Topos (2018) is a site-responsive A/V performance by Aaron James.
It is the product of three years work spent in-and-around Milton Keynes as part of artist collective Tracing the Pathway’s project Groundwork. During this time James considered how site-specific work has become increasingly assimilated into the capitalist logic of regeneration and value creation; and on a planet where the majority of the surface is mapped and apped, the concept of ‘site’ itself has become ever more problematic.
Drawing on the writer and academic Robin Mackey’s call to replace the question “how do I (qua artist) respond to this site” with the question “what is the site (qua nested material complex) responding to - what are the traumas that haunt it and drive it and how do they address me?” (Mackay, 2015), the work is both an explication of the critical concept site-specificity and an exploration on how “local and contingent phenomena focalise and express the universal - with the latter understood not as universal ratio or Hegelian Geist, but as a universal history of material contingency.” (ibid.)
Topos is therefore presented as a non-linear A/V triptych that explores utopian, dystopian and heterotopian visions of Milton Keynes through past, present and futures, juxtaposed with recent global events and the philosophical and political movement accelerationism. It is a development of James’ fascination with how place lives in harmony and disharmony with space and also features work developed in 2015 with the performance-maker, writer and ambulatory researcher, Phil Smith.
Aaron James is an artist, DJ, curator and researcher.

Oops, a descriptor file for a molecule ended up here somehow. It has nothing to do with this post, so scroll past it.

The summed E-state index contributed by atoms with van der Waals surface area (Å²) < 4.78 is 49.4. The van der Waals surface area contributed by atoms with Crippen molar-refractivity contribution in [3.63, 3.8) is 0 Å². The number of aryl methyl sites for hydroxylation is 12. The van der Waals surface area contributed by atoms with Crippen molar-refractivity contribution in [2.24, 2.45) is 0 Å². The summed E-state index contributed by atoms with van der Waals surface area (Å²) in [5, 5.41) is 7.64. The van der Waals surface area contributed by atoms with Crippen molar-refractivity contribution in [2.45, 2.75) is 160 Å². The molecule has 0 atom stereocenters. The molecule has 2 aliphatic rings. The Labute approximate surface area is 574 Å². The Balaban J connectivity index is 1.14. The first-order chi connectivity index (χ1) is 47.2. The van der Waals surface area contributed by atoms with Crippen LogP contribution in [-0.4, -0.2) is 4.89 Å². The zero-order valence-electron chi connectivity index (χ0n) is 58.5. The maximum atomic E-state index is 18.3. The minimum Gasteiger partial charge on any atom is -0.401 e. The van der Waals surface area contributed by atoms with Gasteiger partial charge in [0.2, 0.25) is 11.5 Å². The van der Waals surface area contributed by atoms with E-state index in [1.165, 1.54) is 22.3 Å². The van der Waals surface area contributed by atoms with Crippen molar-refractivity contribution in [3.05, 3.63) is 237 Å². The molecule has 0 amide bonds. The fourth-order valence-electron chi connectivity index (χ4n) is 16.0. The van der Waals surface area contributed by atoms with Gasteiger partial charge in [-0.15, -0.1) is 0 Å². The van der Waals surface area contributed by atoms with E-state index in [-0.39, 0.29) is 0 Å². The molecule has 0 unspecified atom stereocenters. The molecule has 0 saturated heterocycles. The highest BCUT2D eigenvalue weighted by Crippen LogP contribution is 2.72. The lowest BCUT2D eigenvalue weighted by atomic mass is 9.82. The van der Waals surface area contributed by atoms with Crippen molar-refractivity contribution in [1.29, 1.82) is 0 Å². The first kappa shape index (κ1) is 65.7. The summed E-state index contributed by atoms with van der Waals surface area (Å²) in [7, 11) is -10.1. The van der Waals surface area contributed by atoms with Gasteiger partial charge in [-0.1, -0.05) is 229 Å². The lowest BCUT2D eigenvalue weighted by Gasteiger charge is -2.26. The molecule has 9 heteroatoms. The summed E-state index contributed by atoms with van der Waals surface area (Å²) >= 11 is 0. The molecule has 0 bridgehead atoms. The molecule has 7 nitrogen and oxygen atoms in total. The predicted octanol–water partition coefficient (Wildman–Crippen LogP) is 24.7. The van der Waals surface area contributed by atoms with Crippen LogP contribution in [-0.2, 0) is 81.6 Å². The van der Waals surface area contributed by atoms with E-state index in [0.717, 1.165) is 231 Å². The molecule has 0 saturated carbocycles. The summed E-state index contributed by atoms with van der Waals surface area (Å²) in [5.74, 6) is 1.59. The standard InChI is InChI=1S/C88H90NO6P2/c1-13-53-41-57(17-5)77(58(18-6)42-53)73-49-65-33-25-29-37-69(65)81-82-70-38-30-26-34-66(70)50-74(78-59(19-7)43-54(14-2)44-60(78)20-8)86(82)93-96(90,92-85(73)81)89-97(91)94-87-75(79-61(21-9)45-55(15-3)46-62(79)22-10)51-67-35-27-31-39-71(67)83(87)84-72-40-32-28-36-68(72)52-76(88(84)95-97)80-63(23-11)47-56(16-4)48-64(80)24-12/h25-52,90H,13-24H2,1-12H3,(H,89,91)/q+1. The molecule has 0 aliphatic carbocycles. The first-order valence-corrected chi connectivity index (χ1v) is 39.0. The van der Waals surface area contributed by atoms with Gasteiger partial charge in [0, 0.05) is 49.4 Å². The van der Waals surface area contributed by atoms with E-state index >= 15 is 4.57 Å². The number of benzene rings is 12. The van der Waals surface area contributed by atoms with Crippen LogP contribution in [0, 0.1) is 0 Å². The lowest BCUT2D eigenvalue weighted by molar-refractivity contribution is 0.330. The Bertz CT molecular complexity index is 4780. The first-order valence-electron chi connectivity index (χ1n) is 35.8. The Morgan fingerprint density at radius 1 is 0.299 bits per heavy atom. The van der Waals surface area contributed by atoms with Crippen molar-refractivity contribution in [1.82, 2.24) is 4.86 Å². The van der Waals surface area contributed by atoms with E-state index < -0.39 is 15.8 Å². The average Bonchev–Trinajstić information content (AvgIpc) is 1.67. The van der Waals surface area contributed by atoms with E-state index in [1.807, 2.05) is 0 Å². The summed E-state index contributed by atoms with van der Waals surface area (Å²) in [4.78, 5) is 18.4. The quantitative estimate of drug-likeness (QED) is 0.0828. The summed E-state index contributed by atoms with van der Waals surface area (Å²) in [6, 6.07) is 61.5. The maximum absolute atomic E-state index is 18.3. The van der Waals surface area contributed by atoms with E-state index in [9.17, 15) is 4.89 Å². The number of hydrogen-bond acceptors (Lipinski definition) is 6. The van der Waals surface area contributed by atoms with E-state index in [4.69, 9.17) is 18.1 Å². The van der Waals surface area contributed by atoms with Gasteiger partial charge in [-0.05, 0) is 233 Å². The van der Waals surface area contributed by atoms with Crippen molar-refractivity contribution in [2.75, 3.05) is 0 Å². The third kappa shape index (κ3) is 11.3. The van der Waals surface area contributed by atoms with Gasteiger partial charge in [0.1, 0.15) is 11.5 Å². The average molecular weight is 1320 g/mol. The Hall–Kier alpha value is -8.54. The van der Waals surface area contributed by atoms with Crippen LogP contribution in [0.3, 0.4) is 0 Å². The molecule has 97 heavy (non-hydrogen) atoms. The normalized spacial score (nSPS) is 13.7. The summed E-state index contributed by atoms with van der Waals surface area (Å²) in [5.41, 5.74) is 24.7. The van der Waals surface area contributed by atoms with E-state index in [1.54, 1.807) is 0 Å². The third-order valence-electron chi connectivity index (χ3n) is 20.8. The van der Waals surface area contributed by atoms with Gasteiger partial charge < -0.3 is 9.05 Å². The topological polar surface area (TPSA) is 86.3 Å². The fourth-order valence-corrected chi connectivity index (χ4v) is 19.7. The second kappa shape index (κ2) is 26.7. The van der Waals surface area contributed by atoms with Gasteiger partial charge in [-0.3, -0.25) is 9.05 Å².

He has received commissions or presented work at leading european art institutions such as Tate (2015), Arnolfini (2016), National Galleries Scotland (2015), ZKM (2017) and Mo.E (2016) and has received press as a DJ from Time Out, The Guardian and Resident Advisor through the critically acclaimed event series Future History.
As an independent researcher, Aaron is currently working on a practice-as-research project entitled Live Curation: A Methodology Towards a New Platform for the Reception of Art. This explores whether the artist as curator and the audience as active agents in the curation of an exhibition, can curate an exhibition live and explicate art and curatorial knowledge relationally. His most recent exhibition Culture Is Not a Luxury! (2017) was called ‘one of the most exciting and challenging exhibitions of the last thirty years’ by the Scottish author Irvine Welsh.
He also recently produced and co-curated a three-day London based festival entitled Assembly of Disturbance (2017) with Test Dept (whom he also manages) in partnership with Red Gallery, Vice Magazine and The Quietus, which also marked the first major event of the recently founded Institute of Sonic Art.
He has been artist in residence as part of Groundwork; a performance and research project about Milton Keynes by artist collective Tracing the Pathway since 2015.